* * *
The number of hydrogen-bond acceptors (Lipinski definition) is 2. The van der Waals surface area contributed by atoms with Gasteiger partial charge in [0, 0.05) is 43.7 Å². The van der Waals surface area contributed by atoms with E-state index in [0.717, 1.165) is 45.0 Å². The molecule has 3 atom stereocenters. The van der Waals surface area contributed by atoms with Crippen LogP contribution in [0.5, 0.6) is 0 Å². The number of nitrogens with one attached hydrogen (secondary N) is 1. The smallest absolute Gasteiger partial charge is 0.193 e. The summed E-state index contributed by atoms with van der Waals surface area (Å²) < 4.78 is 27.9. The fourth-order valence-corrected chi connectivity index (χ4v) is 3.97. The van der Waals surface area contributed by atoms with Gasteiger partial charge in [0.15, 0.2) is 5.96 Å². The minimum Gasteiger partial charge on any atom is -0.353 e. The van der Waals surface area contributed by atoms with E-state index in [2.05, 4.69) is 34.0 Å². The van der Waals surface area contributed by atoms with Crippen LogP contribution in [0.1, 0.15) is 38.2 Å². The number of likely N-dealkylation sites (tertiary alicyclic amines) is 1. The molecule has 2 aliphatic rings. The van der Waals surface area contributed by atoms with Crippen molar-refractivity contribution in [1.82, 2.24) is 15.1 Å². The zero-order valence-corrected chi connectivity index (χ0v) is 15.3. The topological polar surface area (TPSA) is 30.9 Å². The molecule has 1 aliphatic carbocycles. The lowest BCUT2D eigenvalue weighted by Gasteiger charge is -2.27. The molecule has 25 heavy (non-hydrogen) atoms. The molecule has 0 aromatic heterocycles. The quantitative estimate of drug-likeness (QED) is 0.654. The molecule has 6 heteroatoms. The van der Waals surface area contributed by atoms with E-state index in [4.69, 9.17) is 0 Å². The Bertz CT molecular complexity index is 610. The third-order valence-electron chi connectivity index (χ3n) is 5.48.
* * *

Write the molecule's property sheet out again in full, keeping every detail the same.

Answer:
The number of hydrogen-bond acceptors (Lipinski definition) is 2. The van der Waals surface area contributed by atoms with Gasteiger partial charge in [0, 0.05) is 43.7 Å². The van der Waals surface area contributed by atoms with E-state index in [0.717, 1.165) is 45.0 Å². The molecule has 3 atom stereocenters. The van der Waals surface area contributed by atoms with Crippen LogP contribution in [0.5, 0.6) is 0 Å². The number of nitrogens with one attached hydrogen (secondary N) is 1. The smallest absolute Gasteiger partial charge is 0.193 e. The summed E-state index contributed by atoms with van der Waals surface area (Å²) < 4.78 is 27.9. The fourth-order valence-corrected chi connectivity index (χ4v) is 3.97. The van der Waals surface area contributed by atoms with Gasteiger partial charge in [0.15, 0.2) is 5.96 Å². The minimum Gasteiger partial charge on any atom is -0.353 e. The van der Waals surface area contributed by atoms with E-state index in [2.05, 4.69) is 34.0 Å². The van der Waals surface area contributed by atoms with Crippen LogP contribution in [0.1, 0.15) is 38.2 Å². The number of likely N-dealkylation sites (tertiary alicyclic amines) is 1. The molecule has 2 aliphatic rings. The van der Waals surface area contributed by atoms with Crippen molar-refractivity contribution in [1.82, 2.24) is 15.1 Å². The zero-order valence-corrected chi connectivity index (χ0v) is 15.3. The topological polar surface area (TPSA) is 30.9 Å². The molecule has 1 aliphatic carbocycles. The lowest BCUT2D eigenvalue weighted by Gasteiger charge is -2.27. The molecule has 25 heavy (non-hydrogen) atoms. The molecule has 0 aromatic heterocycles. The quantitative estimate of drug-likeness (QED) is 0.654. The molecule has 6 heteroatoms. The van der Waals surface area contributed by atoms with E-state index in [4.69, 9.17) is 0 Å². The Bertz CT molecular complexity index is 610. The third-order valence-electron chi connectivity index (χ3n) is 5.48.